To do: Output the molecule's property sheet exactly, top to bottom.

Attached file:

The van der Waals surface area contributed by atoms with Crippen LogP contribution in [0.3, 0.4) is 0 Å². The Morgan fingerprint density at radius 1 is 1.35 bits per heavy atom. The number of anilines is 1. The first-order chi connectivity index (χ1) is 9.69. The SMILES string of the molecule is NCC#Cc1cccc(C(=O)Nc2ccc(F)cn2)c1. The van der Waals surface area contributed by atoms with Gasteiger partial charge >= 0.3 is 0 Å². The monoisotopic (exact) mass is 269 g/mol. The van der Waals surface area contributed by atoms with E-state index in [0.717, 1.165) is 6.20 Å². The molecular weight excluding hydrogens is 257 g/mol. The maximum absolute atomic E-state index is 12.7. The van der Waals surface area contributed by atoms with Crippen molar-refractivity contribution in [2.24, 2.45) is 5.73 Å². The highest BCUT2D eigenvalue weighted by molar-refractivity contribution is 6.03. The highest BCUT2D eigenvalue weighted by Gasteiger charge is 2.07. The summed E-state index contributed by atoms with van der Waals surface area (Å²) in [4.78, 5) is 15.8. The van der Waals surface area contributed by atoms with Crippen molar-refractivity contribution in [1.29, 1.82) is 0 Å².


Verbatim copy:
The van der Waals surface area contributed by atoms with Crippen LogP contribution in [0.3, 0.4) is 0 Å². The Morgan fingerprint density at radius 1 is 1.35 bits per heavy atom. The number of anilines is 1. The first-order chi connectivity index (χ1) is 9.69. The SMILES string of the molecule is NCC#Cc1cccc(C(=O)Nc2ccc(F)cn2)c1. The van der Waals surface area contributed by atoms with Gasteiger partial charge >= 0.3 is 0 Å². The monoisotopic (exact) mass is 269 g/mol. The van der Waals surface area contributed by atoms with E-state index in [0.717, 1.165) is 6.20 Å². The molecular weight excluding hydrogens is 257 g/mol. The maximum absolute atomic E-state index is 12.7. The van der Waals surface area contributed by atoms with Crippen molar-refractivity contribution in [2.24, 2.45) is 5.73 Å². The highest BCUT2D eigenvalue weighted by molar-refractivity contribution is 6.03. The highest BCUT2D eigenvalue weighted by Gasteiger charge is 2.07. The summed E-state index contributed by atoms with van der Waals surface area (Å²) in [4.78, 5) is 15.8. The van der Waals surface area contributed by atoms with Crippen molar-refractivity contribution in [1.29, 1.82) is 0 Å².